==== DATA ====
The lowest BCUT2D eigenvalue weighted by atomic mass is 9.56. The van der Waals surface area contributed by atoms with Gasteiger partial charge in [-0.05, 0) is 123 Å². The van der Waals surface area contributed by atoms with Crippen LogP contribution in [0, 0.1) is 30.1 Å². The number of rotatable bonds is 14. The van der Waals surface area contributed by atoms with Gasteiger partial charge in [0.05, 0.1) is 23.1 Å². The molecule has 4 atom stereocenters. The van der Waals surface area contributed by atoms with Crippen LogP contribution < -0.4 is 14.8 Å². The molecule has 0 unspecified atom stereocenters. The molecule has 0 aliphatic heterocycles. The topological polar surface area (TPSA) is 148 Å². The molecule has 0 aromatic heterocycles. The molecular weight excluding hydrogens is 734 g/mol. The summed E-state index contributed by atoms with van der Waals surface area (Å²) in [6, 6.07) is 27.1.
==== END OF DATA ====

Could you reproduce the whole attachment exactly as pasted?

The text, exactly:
The lowest BCUT2D eigenvalue weighted by atomic mass is 9.56. The van der Waals surface area contributed by atoms with Gasteiger partial charge in [-0.05, 0) is 123 Å². The van der Waals surface area contributed by atoms with Crippen LogP contribution in [0, 0.1) is 30.1 Å². The number of rotatable bonds is 14. The van der Waals surface area contributed by atoms with Gasteiger partial charge in [0.05, 0.1) is 23.1 Å². The molecule has 4 atom stereocenters. The van der Waals surface area contributed by atoms with Crippen LogP contribution < -0.4 is 14.8 Å². The molecule has 0 unspecified atom stereocenters. The molecule has 0 aliphatic heterocycles. The topological polar surface area (TPSA) is 148 Å². The molecule has 0 aromatic heterocycles. The molecular weight excluding hydrogens is 734 g/mol. The summed E-state index contributed by atoms with van der Waals surface area (Å²) in [6, 6.07) is 27.1.